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How to Clean
Lamp Shades

Blog Title Shape
August 5, 2021

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The only time most of us notice a lamp shade is when it is unique or noteworthy—or dirty and stained. If you haven’t taken a good look at your lamp shades lately, you might not notice how dingy or dirty they’ve become because you see them every day. But if your lamp shades are yellowing, stained, or tattered, you can bet they stand out like a sore thumb to visitors. That’s right: it’s time to clean them.

But who knows how to clean lamp shades? We do—and soon you will, too!

Whether your lamp shades are made from fabric, paper, or other popular materials, we’ve got you covered. We’re going to teach you how to clean fabric lamp shades and get rid of the pet hair, dust, spots, and dinginess that can make them such an eyesore. Before we get into it, though, go ahead and add “lamp shade cleaning” to your regular cleaning list. Once you get them clean again, all you have to do is dust your lamp shades each week with a lint roller or microfiber cloth to keep them looking good.

How to Clean Fabric Lamp Shades

No matter what kind of lamp shade you’re cleaning, remove it before you clean it! Water and cleaning solutions can harm lamp finishes and there’s always the risk of getting a shock. Before you give your lamp shade a bath, determine if it is stitched or glued at the seams, and see where trim and embellishments attach. If they are stitched, you’re good to go, but cleaning lamp shades constructed with glue by submerging them in water can ruin them. With that said, if it comes down to getting the shades wet or replacing them, you can try this method as a last resort. 

  • Fill your sink with enough warm water to submerge the lamp shade and add some dish soap.
  • If your lamp shade is yellowing, add a few teaspoons of baking soda.
  • Let it soak for 10 minutes.
  • Gently use a soft sponge to clean the lamp shade with soapy water.
  • For sturdy fabrics, you can use a toothbrush and baking soda for stubborn spots.
  • Rinse the lamp shade thoroughly to remove residue and dirt and let it air dry. 

For glued lamp shades and delicate fabrics like silk and linen, it’s best to use a wet cloth and Ivory soap. Start by dusting your lamp shade or using compressed air to blow off dirt and dust. Dip a bar of Ivory soap in a cup of water and swish it around to create soapy water. Dip a microfiber cloth into the cleaner and gently wipe down the inside and outside of your lamp shade. Remember—avoid getting the shade too wet. Wipe off the soapy residue with a clean, damp cloth and let the lamp shade air dry. 

How to Clean Lamp Shades Made From Paper or Parchment

Getting stains off paper lamp shades can be tough, as paper, parchment, and other non-fabric lamp shades don’t hold up well to wet cleaning. Too often, cleaning a stain on paper can leave an obviously lighter area where you cleaned, so be prepared to clean the whole shade if you decide to use a wet cleaning method for stains.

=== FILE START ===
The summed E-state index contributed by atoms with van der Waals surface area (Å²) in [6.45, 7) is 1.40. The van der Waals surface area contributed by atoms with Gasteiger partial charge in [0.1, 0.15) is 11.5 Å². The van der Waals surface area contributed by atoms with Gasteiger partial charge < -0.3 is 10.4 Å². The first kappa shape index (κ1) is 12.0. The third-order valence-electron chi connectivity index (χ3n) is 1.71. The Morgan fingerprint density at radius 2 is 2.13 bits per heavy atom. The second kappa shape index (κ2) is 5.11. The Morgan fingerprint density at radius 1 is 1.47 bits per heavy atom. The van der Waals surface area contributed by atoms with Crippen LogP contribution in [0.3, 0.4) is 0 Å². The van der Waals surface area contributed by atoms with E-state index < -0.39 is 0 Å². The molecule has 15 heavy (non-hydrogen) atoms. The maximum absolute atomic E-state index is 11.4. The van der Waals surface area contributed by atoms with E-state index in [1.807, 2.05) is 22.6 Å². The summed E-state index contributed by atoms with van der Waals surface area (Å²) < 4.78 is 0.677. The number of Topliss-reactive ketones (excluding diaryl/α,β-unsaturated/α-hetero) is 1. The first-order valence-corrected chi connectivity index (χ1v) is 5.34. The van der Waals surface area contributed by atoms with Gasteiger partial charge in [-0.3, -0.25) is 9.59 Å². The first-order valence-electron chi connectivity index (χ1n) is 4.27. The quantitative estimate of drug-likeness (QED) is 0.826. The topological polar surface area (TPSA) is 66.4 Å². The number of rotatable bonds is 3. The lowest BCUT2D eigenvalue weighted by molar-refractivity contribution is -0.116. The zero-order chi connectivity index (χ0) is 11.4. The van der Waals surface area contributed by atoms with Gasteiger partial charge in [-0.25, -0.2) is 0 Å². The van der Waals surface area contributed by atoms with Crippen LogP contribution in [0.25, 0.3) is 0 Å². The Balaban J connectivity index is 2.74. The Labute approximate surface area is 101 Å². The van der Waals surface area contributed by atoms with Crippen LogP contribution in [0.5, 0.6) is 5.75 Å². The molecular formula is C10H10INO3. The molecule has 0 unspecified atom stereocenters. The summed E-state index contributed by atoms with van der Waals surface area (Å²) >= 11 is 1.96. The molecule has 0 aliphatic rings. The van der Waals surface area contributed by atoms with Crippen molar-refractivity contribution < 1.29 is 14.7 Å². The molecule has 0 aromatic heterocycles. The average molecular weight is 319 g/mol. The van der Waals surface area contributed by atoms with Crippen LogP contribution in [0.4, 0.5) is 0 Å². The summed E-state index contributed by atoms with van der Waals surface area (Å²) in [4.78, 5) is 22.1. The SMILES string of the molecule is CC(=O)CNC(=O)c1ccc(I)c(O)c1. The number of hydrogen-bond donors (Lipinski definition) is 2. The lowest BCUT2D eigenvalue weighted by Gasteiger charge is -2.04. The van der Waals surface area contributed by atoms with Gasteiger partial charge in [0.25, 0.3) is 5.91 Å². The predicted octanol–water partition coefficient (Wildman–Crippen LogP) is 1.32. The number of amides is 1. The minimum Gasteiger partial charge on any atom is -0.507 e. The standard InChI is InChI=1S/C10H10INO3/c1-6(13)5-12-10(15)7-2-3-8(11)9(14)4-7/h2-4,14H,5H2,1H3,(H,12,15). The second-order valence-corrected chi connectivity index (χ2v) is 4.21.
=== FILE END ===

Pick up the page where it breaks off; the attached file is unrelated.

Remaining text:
Stains aside, cleaning a lamp shade made from paper is easy if you gently dust it with a dry microfiber cloth or lint roller every week or so. Clean the inside and outside, working from top to bottom. If your lamp shades are made with thicker, more durable paper, you can use your vacuum’s brush attachment on them; just be careful around embellishments like ribbons and beads. 

If the glue seam on your paper lamp shades or fabric shades you’ve given a bath come apart, you can still save them: 

  • Pour a few drops of white school glue onto a paper plate. 
  • Moisten a small paintbrush or corner of a cloth and dip it into the glue—keep in mind a little glue goes a long way. 
  • Apply a light layer of glue about ¼-inch wide along the separate edges or follow the glue line if it’s visible. 
  • Let the glue get tacky and then overlap the edges to create a seam. For extra pressure, you can use paper clips or similar fasteners on the top and bottom of the seam. 

How to Clean Pleated Lamp Shades

Many pleated lamp shades shouldn’t get wet, either, and it may take a weekly dusting to keep all the dirt and dust out of the crevices. A can of compressed air works wonderfully for blowing off dust; you can even use your hairdryer on the cool setting. Focus the air blast on the top of the lamp shade and work your way down to the bottom. To get deeper into the pleats, use a paintbrush and dust from top to bottom. For the inside and non-pleated areas, use a lint roller or your vacuum’s upholstery brush. 

If cleaning lamp shades hasn’t found its way onto your housekeeping checklist, you’re not alone. After all, who even knows how to clean lamp shades? Well, now you do, and you can find more handy housekeeping hacks when you check out our house cleaning guides. Whether you do it yourself or enjoy one of our popular residential cleaning services, The Maids wants to make your home a better place. Get your free estimate today and find out just how affordable regular maid service can be for your home.  

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